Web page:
Cricket is a strange game and nobody knows what can catapult or relegate one to an unexpected high or abysmal low in a matter of a few days. In Ishant Sharma’s case, it has been a matter of just three wickets. That’s all he got in two innings in the third Test against Australia and that has made him the cynosure of all eyes, at least for the moment.
Scores of scribes, Indian and Australian, started gathering at the Indian team’s hotel in Perth on Sunday morning. With the match getting over a day before schedule, their workplace had shifted beyond the boundary and all wanted a piece of Ishant, the gangling teenager from Delhi who shot to fame a day earlier by making life miserable for Ricky Ponting.
Not comfortable in front of a hall full of newsmen and shy to talk about himself, Ishant’s job was made easier by bowling coach Venkatesh Prasad, who also took a few questions. The focus, still, was very much on the bowler and he seemed just as uncomfortable as Ponting had been against his bowling at the WACA ground a day earlier.
“Not sure whether I bowled any differently in this Test from what I normally do. Be it a club match, one for Delhi, or the little bit of international cricket I have played, I always try bowling to the best of my abilities. Consciously, I didn’t try to change myself because I believe that a good ball is a good ball, be it in domestic or international cricket.”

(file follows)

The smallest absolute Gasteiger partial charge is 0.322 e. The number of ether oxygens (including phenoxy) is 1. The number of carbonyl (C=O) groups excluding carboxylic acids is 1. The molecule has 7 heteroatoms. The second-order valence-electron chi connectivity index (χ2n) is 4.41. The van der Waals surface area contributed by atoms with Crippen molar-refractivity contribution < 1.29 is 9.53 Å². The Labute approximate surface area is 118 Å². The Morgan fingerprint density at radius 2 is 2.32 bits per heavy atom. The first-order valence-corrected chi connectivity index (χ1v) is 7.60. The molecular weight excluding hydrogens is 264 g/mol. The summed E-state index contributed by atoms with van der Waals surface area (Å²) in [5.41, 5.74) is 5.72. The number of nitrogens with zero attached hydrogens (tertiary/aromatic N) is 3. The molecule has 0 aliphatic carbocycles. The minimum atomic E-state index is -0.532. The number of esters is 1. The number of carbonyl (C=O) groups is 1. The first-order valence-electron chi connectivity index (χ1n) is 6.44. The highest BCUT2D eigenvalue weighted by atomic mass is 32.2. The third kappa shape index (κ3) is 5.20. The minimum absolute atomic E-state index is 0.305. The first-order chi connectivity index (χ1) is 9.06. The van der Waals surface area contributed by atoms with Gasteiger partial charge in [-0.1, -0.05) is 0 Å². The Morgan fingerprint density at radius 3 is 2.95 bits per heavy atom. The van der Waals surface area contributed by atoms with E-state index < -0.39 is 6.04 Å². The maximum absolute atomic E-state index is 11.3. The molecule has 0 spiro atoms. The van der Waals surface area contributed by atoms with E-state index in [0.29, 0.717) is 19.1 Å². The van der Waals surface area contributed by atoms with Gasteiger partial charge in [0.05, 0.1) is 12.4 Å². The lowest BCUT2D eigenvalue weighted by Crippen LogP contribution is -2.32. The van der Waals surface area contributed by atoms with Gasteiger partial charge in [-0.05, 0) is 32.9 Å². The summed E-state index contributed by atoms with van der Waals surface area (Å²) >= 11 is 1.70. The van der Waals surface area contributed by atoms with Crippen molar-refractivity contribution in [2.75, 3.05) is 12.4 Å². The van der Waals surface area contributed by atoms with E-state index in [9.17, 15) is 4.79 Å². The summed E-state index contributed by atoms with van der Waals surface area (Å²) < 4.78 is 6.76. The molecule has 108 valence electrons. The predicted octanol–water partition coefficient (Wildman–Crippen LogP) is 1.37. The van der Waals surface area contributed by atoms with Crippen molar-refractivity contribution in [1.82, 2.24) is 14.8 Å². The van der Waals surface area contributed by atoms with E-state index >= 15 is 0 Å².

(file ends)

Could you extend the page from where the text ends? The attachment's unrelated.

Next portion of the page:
Just four Tests old, Ishant already has a five-wicket haul under his belt and after a standout performance here, he is likely to get a hero’s welcome when he returns to India. Has he had the time to think that fame lasts just as long as one performs and that if not handled properly, it can have a detrimental effect on players? “I know I have to keep doing well. I have so far been focussed on my game and have not thought about anything else. That’s how I am looking at things at the moment.”
And how does it feel having bowled so well with just one wicket to show for it in the second innings? “Yes, you may feel bad at times if you don’t get many wickets despite bowling well. But I am not thinking about that right now. I know that if I keep bowling well, wickets will come,” said Ishant, who felt that it was rhythm more than swing or cut that helped him go full steam at the Australia captain.
Prasad’s five commandments
Prasad seems to have settled in nicely to his role of being the bowling coach. He said his job entailed understanding five basic things about his charges — technique, tactics, mentality, physical conditioning and lifestyle. “Once you know these things, you start understanding them better and can become their mentor and motivator.”
He said that after having a word with Dennis Lillee here, his advice for the bowlers was to “bowl a shade fuller” than what they had in Melbourne and Sydney with the option of “pulling the length back a bit” for variety. “It’s got more to do with tactics than technique at this level. A lot has got to do with field placements as well.”